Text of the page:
What is your client really trying to tell you?
A while back I wrote a blog called Skills Pay The Bills, about the importance of asking great questions at first meetings with new prospective clients.
Neil Bailey, a very experienced adviser at Fortitude Financial Planning emailed me after reading the blog and said:
“Really enjoyed your blog and agree with your point that asking great questions is so important in building a long-term relationship with a client. At the risk of stating the bleeding obvious though, the great question is only half the challenge. Advisers must also have the ability to listen with empathy.”
He’s right. It does sound like stating the bleeding obvious, but clearly it’s not.
When I do role-play work with advisers on asking great questions, some participants are able to ask questions with a subtlety and skill that makes them super effective. However less experienced advisers can sometimes make a list of interesting questions feel like a police cell interrogation, which is not so great.
There are two clear issues here:
- The first is the skill issue around asking questions. How you ask is just as important as what you ask.
- Listening carefully to the answers and having empathy for the vulnerability people may exhibit as they respond to your questions, is also a key component of building genuine trust at the beginning of a new relationship.
If for any reason you feel (or suspect) that you could be better at the listening and empathy part, don’t worry; everyone takes some time to develop this skill. When you start asking better questions, you can be so focused on the new skill (the asking), that these other important areas play second fiddle for a while. As you become more familiar with your new approach, you don’t need to use as much brain power on the questions themselves, so more of your capacity becomes available for focusing on what the client is actually saying.
Really getting to understand a client’s issue and how they feel about it ensures you don’t put your foot in it, either by jumping in too early with a statement that’s contrary to what they were trying to tell you, or (even worse) jumping in with a proposed solution only to find that you’d not really heard the point they were trying to make.
Neil’s email also included a great quote from Henry David Thoreau:
“The greatest compliment that was ever paid me was when one asked me what I thought, and attended to my answer.”
The Importance of Acting
Another issue I see from time to time is a failure to act on the information that clients have provided via their answers to your great questions. This one’s a killer.
Here’s an example. A client says that if they had all the money in the world they would move to the countryside and write a book.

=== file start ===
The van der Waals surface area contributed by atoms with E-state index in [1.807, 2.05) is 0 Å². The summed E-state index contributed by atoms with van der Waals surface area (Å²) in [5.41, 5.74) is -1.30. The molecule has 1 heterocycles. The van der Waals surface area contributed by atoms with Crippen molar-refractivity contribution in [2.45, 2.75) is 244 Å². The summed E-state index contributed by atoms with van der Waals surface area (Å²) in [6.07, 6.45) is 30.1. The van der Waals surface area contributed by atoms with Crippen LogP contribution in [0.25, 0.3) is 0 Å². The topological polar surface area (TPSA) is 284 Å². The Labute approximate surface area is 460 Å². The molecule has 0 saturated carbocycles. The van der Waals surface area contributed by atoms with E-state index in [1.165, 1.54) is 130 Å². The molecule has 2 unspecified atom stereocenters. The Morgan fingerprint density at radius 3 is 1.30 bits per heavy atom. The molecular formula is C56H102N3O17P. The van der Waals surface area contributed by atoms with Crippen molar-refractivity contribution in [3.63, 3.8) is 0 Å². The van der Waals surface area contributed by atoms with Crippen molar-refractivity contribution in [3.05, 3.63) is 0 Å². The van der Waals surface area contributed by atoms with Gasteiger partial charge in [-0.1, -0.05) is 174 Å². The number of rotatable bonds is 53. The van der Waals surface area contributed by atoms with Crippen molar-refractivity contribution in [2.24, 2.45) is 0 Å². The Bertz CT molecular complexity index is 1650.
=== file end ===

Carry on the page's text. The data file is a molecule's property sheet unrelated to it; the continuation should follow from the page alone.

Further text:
When asked what they would do if they went to their doctor and were told they only had 5 years to live, they tell you they’d sell up, move to the country and write a book.
When asked what did they not get to do, if the doctor told them they only had 24 hours to live, they say, “I didn’t get to write my book”.
So what they really want to do with their life is to move to the country and write a book. This seems pretty obvious right?
However, in the ensuing conversation with them, you discover the whole idea of moving to the countryside and writing a book is part of their future plans; they tell you they’ll do it in 5-6 years time when they retire from full time work.
What should you do as their adviser?
Often in these instances, I believe the client has pushed the goal out because they can’t see how they could possibly do it now. This is a safety mechanism. If it’s in the future they don’t have to do anything about it right now.
If a client gives you these answers, you should be trying to find a way to make that goal happen yesterday. What can you do to help this client start to live their dream right now?
Yes, there will be some hurdles to overcome (there always are), but the skill of a great adviser is to listen to what the client really wants and find a way to make it happen. In many cases, the barriers to doing something are not insurmountable. Even if you could bring the date forward by 12 months, you would have added incredible value to the client.
How often do retired clients tell you that ‘in the future’ they would like to take that world trip? All advisers have encouraged people to book it now and take it while their health is good. You never know what’s around the corner. The same type of thinking can apply to less obvious, but equally important goals.
So make sure you listen closely to the significance of people’s answers to your great questions, and then do something to make them happen. Right now. Today.
Listening and empathy are a vital part of your advisory skillset.
When combined with the skill of asking great questions and your technical abilities, you’re in a brilliant position to really change the lives of the clients you choose to work with.
As it was Neil Bailey who inspired this week’s article, I asked him for some thoughts on the subject.
Here’s what he had to say:
Early in my career my boss told me “This job is 5% technical and 95% people. You might know 100% of the 5% but if you don’t know people you may as well pack up and go home”. How right he was! Listening with empathy is the most important people skill of all. Like most skills it does not come naturally to many of us; we must learn it and practice it in order to become proficient. If we take the time to do so we will find that we improve our ability to:
- Build trust.
- Create a safe environment for the client, which improves their experience of the financial planning process.
- Facilitate a collaborative approach where the planner and the client are working together to create an effective plan.
Clients need to know that you care before they care about what you know; the ability to listen with empathy is the best way to prove that you do.